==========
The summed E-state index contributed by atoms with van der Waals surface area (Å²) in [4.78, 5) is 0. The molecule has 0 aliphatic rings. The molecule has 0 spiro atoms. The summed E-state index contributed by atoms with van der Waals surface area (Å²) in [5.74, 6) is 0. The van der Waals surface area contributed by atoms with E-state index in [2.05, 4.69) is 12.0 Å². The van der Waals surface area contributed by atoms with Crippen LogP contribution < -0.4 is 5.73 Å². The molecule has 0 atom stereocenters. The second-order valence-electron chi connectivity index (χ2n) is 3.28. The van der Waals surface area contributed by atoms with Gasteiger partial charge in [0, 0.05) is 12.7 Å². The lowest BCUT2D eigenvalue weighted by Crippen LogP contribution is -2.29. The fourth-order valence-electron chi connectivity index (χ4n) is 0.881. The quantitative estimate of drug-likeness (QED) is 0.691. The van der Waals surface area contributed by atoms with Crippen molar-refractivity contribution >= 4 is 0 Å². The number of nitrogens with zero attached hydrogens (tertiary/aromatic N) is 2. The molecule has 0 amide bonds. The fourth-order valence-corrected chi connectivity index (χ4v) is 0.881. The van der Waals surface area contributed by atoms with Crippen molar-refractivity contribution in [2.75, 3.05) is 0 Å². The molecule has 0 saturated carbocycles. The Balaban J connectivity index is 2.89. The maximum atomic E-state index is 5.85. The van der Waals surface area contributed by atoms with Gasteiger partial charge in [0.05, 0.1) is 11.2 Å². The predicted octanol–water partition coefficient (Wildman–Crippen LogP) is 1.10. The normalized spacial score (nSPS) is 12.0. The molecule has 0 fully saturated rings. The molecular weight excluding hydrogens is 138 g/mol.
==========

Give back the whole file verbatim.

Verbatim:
The summed E-state index contributed by atoms with van der Waals surface area (Å²) in [4.78, 5) is 0. The molecule has 0 aliphatic rings. The molecule has 0 spiro atoms. The summed E-state index contributed by atoms with van der Waals surface area (Å²) in [5.74, 6) is 0. The van der Waals surface area contributed by atoms with E-state index in [2.05, 4.69) is 12.0 Å². The van der Waals surface area contributed by atoms with Crippen LogP contribution < -0.4 is 5.73 Å². The molecule has 0 atom stereocenters. The second-order valence-electron chi connectivity index (χ2n) is 3.28. The van der Waals surface area contributed by atoms with Gasteiger partial charge in [0, 0.05) is 12.7 Å². The lowest BCUT2D eigenvalue weighted by Crippen LogP contribution is -2.29. The fourth-order valence-electron chi connectivity index (χ4n) is 0.881. The quantitative estimate of drug-likeness (QED) is 0.691. The van der Waals surface area contributed by atoms with Crippen molar-refractivity contribution >= 4 is 0 Å². The number of nitrogens with zero attached hydrogens (tertiary/aromatic N) is 2. The molecule has 0 amide bonds. The fourth-order valence-corrected chi connectivity index (χ4v) is 0.881. The van der Waals surface area contributed by atoms with Crippen molar-refractivity contribution in [2.75, 3.05) is 0 Å². The molecule has 0 saturated carbocycles. The Balaban J connectivity index is 2.89. The maximum atomic E-state index is 5.85. The van der Waals surface area contributed by atoms with Gasteiger partial charge in [0.05, 0.1) is 11.2 Å². The predicted octanol–water partition coefficient (Wildman–Crippen LogP) is 1.10. The normalized spacial score (nSPS) is 12.0. The molecule has 0 fully saturated rings. The molecular weight excluding hydrogens is 138 g/mol.